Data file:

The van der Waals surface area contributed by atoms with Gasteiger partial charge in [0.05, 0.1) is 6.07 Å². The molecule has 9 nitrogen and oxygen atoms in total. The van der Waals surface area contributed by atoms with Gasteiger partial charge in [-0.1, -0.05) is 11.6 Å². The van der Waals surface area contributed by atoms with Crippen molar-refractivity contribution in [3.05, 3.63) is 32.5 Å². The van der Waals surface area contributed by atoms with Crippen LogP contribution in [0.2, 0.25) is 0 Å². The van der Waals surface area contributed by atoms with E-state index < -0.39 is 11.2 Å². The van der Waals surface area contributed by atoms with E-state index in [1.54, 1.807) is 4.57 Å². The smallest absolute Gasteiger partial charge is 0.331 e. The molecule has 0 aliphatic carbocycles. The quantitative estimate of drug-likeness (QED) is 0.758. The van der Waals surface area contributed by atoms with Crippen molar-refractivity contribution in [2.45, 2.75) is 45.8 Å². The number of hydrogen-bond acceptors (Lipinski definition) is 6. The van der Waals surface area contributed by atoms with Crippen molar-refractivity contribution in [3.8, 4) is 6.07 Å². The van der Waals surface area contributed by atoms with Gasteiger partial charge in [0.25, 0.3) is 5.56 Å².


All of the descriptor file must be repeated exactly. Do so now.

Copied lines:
The van der Waals surface area contributed by atoms with Gasteiger partial charge in [0.05, 0.1) is 6.07 Å². The molecule has 9 nitrogen and oxygen atoms in total. The van der Waals surface area contributed by atoms with Gasteiger partial charge in [-0.1, -0.05) is 11.6 Å². The van der Waals surface area contributed by atoms with Crippen molar-refractivity contribution in [3.05, 3.63) is 32.5 Å². The van der Waals surface area contributed by atoms with Crippen LogP contribution in [0.2, 0.25) is 0 Å². The van der Waals surface area contributed by atoms with E-state index < -0.39 is 11.2 Å². The van der Waals surface area contributed by atoms with E-state index in [1.54, 1.807) is 4.57 Å². The smallest absolute Gasteiger partial charge is 0.331 e. The molecule has 0 aliphatic carbocycles. The quantitative estimate of drug-likeness (QED) is 0.758. The van der Waals surface area contributed by atoms with Crippen molar-refractivity contribution in [2.45, 2.75) is 45.8 Å². The number of hydrogen-bond acceptors (Lipinski definition) is 6. The van der Waals surface area contributed by atoms with Crippen molar-refractivity contribution in [3.8, 4) is 6.07 Å². The van der Waals surface area contributed by atoms with Gasteiger partial charge in [0.25, 0.3) is 5.56 Å².